Now a wholly owned subsidiary of Holiday Inns, Harrah's became the operator of a casino opened in 1980 on marshland a mile and a half north of Atlantic City's boardwalk and named Harrah's Marina Hotel Casino. It had 506 guest rooms, a casino with capacity for 6,300 patrons, and an array of other spaces, including restaurants and bars, a Broadway-sized theater, conference and meeting rooms, a high-rise garage for 2,100 cars, and a "fun" center for children and teenagers. A 264-suite tower was added later. Harrah's Marina (later renamed Harrah's Atlantic City) proved to be the most consistently profitable casino in Atlantic City. In 1985, for example, the facility earned $48.8 million before taxes, by far the best performance of any of the 11 Atlantic City casinos.
In 1984, Harrah's opened, in partnership with real estate developer Donald J. Trump, the tallest building on the Atlantic City boardwalk, the 39-story Harrah's Trump Plaza hotel and casino. The joint venture, built by the Trump Organization on Trump land but with Harrah's money, collapsed in acrimony when the competing Trump's Castle made its debut the following year right across the street from Harrah's Marina. In 1986 Trump bought Harrah's half-share in Trump Plaza (Harrah's name had been removed) for $59.1 million.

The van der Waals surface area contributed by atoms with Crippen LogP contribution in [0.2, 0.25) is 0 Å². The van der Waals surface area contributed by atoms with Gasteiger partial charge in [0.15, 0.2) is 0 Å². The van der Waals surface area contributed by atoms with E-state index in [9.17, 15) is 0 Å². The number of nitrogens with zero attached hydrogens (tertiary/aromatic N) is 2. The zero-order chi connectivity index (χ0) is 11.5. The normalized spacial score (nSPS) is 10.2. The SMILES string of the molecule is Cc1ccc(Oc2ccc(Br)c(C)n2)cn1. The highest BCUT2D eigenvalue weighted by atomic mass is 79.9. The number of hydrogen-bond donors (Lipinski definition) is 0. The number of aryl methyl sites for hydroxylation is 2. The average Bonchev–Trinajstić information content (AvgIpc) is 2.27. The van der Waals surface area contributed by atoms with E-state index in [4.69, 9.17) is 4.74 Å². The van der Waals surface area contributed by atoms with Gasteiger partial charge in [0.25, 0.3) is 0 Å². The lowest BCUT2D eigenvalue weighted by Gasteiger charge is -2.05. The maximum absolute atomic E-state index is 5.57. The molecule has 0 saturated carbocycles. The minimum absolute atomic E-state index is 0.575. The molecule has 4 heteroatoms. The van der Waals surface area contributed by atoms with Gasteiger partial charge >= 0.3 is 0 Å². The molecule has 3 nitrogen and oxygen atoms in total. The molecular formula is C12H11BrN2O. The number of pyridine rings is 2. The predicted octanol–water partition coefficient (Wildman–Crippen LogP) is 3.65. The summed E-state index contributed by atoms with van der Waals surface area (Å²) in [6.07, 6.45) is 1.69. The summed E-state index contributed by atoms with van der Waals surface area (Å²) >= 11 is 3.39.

Bill's Lake Tahoe Casino was opened by Harrah's in 1987 on a 2.1-acre site adjacent to Harrah's Lake Tahoe. The following year Harrah's Laughlin was opened in Laughlin, Nevada, on a natural cove on the Colorado River, with 464 hotel rooms and 26,500 square feet of casino space. Late in 1988 a second Laughlin hotel tower was completed.
Headlong Expansion in the 1990s